Storbyte launched to start the month, unveiling ECO-FLASH, a new architecture approach for an SSD. Using a combination of ASICs, a RAID 0 configuration within the drive, and real-time garbage collection, Storbyte claims it can offer ten times the endurance of competing flash storage without sacrificing performance.
In storage, there is an inexorable march toward greater capacity. In general this means denser storage. Spinning disks have come up with a variety of ways to skirt the laws of physics to put more bits in a single drive enclosure. Platters were added, drive heads were made more precise, and some companies have tried write schemes like Shingled Magnetic Recording (SMR).
Flash storage has gone through similar iterations to increase density. Chris Evans outlines the challenges and opportunities afforded by quadruple-level cell flash storage.
Usually when we hear about increasing SSD capacity, it’s a matter of increasing flash density on a given chip. Intel is certainly no slouch in this department of innovation, or at least they are able to keep pace with other players in the industry.
But for their push into petabyte flash capacity, Intel seems to have rethought the rules a bit. Instead of cramming more flash onto a traditional form factor, Intel has put flash into a form factor specifically designed for the data center.
The roundtable discusses how NVMe is impacting the storage industry. Is this just an iteration on what we’ve already seen with flash, or does it represent a sea change that will fundamentally change IT?
A decade ago, flash began changing the storage market in profound ways. We’re now seeing similar disruptions with NVMe. But the speeds of the new interface bring to light new bottlenecks for performance, especially at scale. Intel designed their Storage Performance Development Kit to specifically focus on driving down latency to allow for scaling that borders on linear.
I recently watched a brief talk given by Dave Hitz, a founder and Executive VP at NetApp. His particular portion didn’t get down into the weeds of what NetApp is bringing to the table with their Data Fabric or StorageGRID. There were presentations before he spoke that sated my need for technical details. Instead, Dave focused on giving a broader vision of what NetApp was trying to do. This is always a bit of a risky bet when addressing a more technically minded crowd. It’s easy to sound grandiose with your overall corporate vision, and too often these talks stray into marketing. Fortunately, Dave took the time to make it an engaging discussion.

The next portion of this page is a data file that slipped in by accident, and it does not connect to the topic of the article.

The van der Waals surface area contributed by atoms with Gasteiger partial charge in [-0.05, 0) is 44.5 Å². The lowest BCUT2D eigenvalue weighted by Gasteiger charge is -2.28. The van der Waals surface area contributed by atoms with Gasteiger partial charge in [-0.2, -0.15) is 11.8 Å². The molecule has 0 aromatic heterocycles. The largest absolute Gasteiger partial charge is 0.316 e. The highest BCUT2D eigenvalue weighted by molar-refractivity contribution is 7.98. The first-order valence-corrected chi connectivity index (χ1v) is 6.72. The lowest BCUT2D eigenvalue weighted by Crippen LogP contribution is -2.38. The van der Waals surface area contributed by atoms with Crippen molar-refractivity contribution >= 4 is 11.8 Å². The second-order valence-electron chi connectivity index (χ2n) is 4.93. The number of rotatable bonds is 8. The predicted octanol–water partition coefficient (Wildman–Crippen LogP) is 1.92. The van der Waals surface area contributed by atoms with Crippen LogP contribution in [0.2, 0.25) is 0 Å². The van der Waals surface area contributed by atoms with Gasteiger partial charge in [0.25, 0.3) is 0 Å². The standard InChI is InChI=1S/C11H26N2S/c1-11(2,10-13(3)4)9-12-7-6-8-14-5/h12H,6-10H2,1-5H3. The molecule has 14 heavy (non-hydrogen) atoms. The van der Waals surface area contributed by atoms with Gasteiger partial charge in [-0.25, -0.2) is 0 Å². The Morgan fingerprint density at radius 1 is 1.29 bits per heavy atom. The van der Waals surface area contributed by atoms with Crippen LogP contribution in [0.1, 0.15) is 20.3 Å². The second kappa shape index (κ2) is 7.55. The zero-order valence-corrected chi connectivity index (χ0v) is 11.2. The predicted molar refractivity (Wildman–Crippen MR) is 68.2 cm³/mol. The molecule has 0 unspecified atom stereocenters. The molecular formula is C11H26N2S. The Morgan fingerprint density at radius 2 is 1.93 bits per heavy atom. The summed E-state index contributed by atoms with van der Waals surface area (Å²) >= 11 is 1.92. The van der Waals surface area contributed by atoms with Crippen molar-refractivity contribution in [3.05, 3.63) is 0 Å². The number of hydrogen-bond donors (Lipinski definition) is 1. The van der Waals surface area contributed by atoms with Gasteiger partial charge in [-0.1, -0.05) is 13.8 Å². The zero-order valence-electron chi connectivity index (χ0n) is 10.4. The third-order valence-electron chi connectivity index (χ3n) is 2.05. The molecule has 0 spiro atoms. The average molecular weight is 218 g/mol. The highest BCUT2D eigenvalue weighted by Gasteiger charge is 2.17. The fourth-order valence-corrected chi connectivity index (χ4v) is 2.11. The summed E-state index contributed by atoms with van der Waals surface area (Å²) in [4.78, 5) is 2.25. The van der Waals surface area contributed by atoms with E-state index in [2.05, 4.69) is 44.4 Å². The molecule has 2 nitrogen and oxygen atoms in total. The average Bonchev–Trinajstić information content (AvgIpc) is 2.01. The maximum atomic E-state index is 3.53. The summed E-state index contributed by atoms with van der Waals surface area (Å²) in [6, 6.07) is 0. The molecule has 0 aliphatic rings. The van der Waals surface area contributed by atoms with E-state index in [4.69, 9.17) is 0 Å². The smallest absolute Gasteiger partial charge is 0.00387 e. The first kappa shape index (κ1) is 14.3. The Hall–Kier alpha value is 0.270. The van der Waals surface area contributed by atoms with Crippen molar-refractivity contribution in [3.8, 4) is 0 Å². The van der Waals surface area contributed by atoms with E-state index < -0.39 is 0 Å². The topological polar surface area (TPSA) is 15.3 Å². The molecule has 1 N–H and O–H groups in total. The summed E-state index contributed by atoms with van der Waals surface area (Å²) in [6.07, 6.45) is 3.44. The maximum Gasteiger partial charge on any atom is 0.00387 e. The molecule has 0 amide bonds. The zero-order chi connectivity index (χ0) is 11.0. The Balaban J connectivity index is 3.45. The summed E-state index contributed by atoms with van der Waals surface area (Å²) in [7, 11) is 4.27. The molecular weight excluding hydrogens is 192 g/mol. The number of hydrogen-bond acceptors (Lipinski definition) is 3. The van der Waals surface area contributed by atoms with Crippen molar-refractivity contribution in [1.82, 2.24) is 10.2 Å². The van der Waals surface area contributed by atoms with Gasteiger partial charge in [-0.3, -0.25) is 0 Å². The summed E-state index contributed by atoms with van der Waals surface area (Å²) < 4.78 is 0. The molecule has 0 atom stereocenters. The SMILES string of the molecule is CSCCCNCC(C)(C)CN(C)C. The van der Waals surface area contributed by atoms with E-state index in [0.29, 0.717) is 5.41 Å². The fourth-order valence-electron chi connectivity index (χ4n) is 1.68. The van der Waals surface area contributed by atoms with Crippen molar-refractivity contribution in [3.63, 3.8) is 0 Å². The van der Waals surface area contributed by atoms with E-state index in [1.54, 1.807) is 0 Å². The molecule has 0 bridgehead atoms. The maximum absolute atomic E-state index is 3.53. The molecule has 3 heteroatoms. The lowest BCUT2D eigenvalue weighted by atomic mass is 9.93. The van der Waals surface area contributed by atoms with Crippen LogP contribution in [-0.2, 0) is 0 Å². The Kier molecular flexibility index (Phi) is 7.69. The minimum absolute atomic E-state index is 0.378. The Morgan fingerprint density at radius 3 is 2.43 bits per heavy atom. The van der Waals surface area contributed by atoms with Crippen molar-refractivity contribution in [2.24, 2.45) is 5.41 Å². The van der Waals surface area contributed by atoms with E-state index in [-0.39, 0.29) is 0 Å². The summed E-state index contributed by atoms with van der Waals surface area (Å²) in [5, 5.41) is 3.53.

Do you like IOPS? How about millions of IOPS? Ray Lucchesi gives a breakdown of NVDIMMs, including where they are at in terms of development and usability. What surprised me was how relatively robust the hardware is compared to the software. Right now there is no standard on how to address the disks on a file system level, which is needed to really leverage their faster performance. It’s an interesting introduction into the technology.
At the Structure Conference in San Francisco, Urs Hölzle, Google employee #8 and senior vice president for technical infrastructure said consumers shouldn’t have to care about their cloud infrastructure. This isn’t just for the sake of convenience, but has tangible benefits for businesses. For cloud infrastructure, Hölzle sees customers worry about “machine type” going the way of the Dodo. He […]
This is post 3 of 6 in the series “NetApp Insight 2016 Innovation Awards” In the world of healthcare, data is critical. Imagine finding yourself in a hospital. Perhaps it is for something routine. Or maybe it’s for something much more dire. The ability of the hospital to provide information about your condition, patient history, […]
Chris Evans of Architecting IT comments: Amid much rumour, Monday finally saw the announcement that NetApp Inc intends to acquire SolidFire Inc, an all-flash storage startup. The agreement sees the company acquired for $870 million in cash, somewhat short of the $1.2 billion rumoured value. Those of you following my posts (and other work) will know […]